“We have listened, engaged in, and taken this process very seriously. We know that Ottawa’s LRT is important to the community – connecting people to their friends, families, jobs and activities. We would like to reiterate our commitment to continue to improve the safety and reliability of Ottawa’s LRT, for the benefit of Ottawans.”

Other recommendations of Ottawa LRT Public Inquiry final report include:

  • Collaboration and the public interest should be at the heart of the relationship between the public entity and private-sector partners.
  • Systems integration must be prioritized from the design phase through to construction and manufacturing.
  • Safety requirements should be designed and built in from the outset, to avoid expensive, retroactive changes. An independent safety auditor should be engaged early in the construction of complex infrastructure projects.
  • Reliability and safety issues must be honestly identified and communicated to project partners and the public. The province should give legal protection to whistleblowers who bring forward concerns about major infrastructure projects.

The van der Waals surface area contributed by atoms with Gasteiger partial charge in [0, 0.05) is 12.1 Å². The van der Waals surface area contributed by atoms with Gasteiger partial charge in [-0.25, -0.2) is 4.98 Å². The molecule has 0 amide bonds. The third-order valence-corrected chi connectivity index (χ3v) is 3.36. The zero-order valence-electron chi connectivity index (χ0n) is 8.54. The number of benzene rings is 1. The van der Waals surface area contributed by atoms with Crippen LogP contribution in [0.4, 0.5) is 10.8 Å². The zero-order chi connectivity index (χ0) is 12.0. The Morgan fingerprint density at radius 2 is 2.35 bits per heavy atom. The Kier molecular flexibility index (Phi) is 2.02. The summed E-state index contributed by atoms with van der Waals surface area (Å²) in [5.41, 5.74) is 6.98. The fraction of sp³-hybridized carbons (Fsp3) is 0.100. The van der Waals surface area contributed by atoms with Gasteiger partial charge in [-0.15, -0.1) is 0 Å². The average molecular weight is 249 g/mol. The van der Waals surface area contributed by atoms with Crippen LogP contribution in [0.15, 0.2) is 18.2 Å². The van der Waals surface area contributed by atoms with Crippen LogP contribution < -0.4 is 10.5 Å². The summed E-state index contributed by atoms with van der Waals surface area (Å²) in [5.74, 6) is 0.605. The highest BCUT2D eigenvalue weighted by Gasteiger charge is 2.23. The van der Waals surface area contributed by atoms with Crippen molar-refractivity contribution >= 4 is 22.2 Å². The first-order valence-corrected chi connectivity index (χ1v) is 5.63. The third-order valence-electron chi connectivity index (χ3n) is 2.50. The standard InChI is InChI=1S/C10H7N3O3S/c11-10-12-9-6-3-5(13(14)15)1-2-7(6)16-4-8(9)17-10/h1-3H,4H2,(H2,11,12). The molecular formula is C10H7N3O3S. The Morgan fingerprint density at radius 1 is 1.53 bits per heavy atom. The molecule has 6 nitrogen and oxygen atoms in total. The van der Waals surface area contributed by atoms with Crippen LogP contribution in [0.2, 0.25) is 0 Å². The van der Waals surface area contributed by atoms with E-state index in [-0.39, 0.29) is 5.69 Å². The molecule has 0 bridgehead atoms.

• Trial testing requirements should be detailed in the relevant contracts and used as the basis for any performance scoring.
  • There should be timely and proper responses to problems related to maintenance and operations by all parties once they arise. The safety and needs of the public should be prioritized.
  • Prior to public opening, there should be an extensive running of the entire system under conditions designed to mirror those of public service.
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“More than three years after opening,” said Commissioner Hourigan, “some of the LRT’s problems still have not been fixed. While relations between the City and RTG have improved, both need to do more work to ensure the public interest is at the core of everything they do.”

Featured image: (City of Ottawa)